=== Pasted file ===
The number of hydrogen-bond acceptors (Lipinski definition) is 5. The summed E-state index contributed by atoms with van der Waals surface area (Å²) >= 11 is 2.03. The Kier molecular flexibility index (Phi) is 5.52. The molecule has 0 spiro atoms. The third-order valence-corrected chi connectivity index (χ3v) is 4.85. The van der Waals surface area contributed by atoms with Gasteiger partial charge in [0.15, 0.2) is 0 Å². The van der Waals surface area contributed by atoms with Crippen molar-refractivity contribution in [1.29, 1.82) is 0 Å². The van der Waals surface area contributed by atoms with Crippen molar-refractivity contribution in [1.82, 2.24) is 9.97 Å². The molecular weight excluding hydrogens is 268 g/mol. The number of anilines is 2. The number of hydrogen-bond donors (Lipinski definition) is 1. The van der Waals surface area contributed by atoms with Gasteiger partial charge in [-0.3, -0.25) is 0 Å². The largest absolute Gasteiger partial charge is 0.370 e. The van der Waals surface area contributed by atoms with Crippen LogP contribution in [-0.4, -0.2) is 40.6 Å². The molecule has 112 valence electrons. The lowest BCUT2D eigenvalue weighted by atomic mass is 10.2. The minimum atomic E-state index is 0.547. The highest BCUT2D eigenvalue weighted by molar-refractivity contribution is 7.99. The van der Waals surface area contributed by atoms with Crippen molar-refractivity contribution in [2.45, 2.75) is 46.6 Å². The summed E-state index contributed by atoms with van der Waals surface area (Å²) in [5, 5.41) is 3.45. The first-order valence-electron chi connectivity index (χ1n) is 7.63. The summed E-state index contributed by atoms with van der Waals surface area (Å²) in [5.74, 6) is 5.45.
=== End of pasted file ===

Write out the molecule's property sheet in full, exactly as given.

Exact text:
The number of hydrogen-bond acceptors (Lipinski definition) is 5. The summed E-state index contributed by atoms with van der Waals surface area (Å²) >= 11 is 2.03. The Kier molecular flexibility index (Phi) is 5.52. The molecule has 0 spiro atoms. The third-order valence-corrected chi connectivity index (χ3v) is 4.85. The van der Waals surface area contributed by atoms with Gasteiger partial charge in [0.15, 0.2) is 0 Å². The van der Waals surface area contributed by atoms with Crippen molar-refractivity contribution in [1.29, 1.82) is 0 Å². The van der Waals surface area contributed by atoms with Crippen molar-refractivity contribution in [1.82, 2.24) is 9.97 Å². The molecular weight excluding hydrogens is 268 g/mol. The number of anilines is 2. The number of hydrogen-bond donors (Lipinski definition) is 1. The van der Waals surface area contributed by atoms with Gasteiger partial charge in [-0.3, -0.25) is 0 Å². The largest absolute Gasteiger partial charge is 0.370 e. The van der Waals surface area contributed by atoms with Crippen LogP contribution in [-0.4, -0.2) is 40.6 Å². The molecule has 112 valence electrons. The lowest BCUT2D eigenvalue weighted by atomic mass is 10.2. The minimum atomic E-state index is 0.547. The highest BCUT2D eigenvalue weighted by molar-refractivity contribution is 7.99. The van der Waals surface area contributed by atoms with Crippen molar-refractivity contribution in [2.45, 2.75) is 46.6 Å². The summed E-state index contributed by atoms with van der Waals surface area (Å²) in [5, 5.41) is 3.45. The first-order valence-electron chi connectivity index (χ1n) is 7.63. The summed E-state index contributed by atoms with van der Waals surface area (Å²) in [5.74, 6) is 5.45.